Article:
Our first night as foster parents arrived with about 40 minutes notice.
Is that normal? We’ve learned that there’s really no such thing as “normal” when it comes to foster care. Every situation is unique, and things tend to move and change quickly. Everyone involved is responding to the hand that’s dealt.
But before we describe that first night, let’s wind the clock back a few months.
The Preparation: “Okay, We Want to be Foster Parents!”
Fostering is something that we had actually thought about for a long time. We were just waiting for our family to be ready, and when we decided that moment had come we began to take the necessary steps.
We started by attending an information night at the office of our local Department of Children and Families. From there we signed up to take the mandatory training course … one evening each week for 13 weeks. As we discovered, there’s a lot to learn about working with foster children and their families and social workers.
The screening is intense too (as it should be). By the time you finish, you jump through a lot of hoops, and fill out enough paperwork to fill a couple of home office drawers.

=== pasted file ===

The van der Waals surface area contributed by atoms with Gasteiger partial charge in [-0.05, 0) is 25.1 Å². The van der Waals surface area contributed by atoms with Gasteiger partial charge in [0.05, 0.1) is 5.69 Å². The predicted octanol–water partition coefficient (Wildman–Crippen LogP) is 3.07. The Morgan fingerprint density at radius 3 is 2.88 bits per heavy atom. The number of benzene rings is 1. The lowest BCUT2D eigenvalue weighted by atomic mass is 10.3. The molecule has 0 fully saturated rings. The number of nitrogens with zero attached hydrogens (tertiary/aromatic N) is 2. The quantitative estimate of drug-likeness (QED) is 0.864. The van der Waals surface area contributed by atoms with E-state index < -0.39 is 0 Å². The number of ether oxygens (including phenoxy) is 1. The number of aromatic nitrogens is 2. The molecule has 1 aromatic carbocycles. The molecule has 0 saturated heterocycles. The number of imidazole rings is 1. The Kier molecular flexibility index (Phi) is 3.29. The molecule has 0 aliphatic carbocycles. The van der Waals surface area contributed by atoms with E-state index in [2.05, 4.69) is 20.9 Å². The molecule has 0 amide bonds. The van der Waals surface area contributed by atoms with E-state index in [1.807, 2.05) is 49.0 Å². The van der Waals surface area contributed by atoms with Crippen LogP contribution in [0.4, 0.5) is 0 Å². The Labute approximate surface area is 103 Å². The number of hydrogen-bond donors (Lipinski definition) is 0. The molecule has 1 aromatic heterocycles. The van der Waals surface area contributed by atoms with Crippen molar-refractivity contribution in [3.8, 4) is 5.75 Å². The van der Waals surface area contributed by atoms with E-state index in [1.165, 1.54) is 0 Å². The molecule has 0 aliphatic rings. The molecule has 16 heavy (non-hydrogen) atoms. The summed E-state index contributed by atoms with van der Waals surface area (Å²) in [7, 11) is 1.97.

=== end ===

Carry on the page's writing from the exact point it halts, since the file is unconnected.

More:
But still, we had the uneasy feeling that we weren’t ready for all that being foster parents would bring. And, of course, we were right.
Here’s how we describe it with the benefit of hindsight …
Imagine having swimming lessons where all of the instruction is given in a classroom nowhere near the water. The correct swimming techniques are described in detail, and everyone practices imaginary movements, swinging their arms and legs in mid air — dry as a bone. And all the while, your instructors cheer you on with encouraging words about how well you’re learning everything.
Next, imagine they take you to an actual swimming pool that you’ve never seen before, and push you in the deep end.
That’s just what it feels like. Nothing can quite prepare you for your first night as foster parents.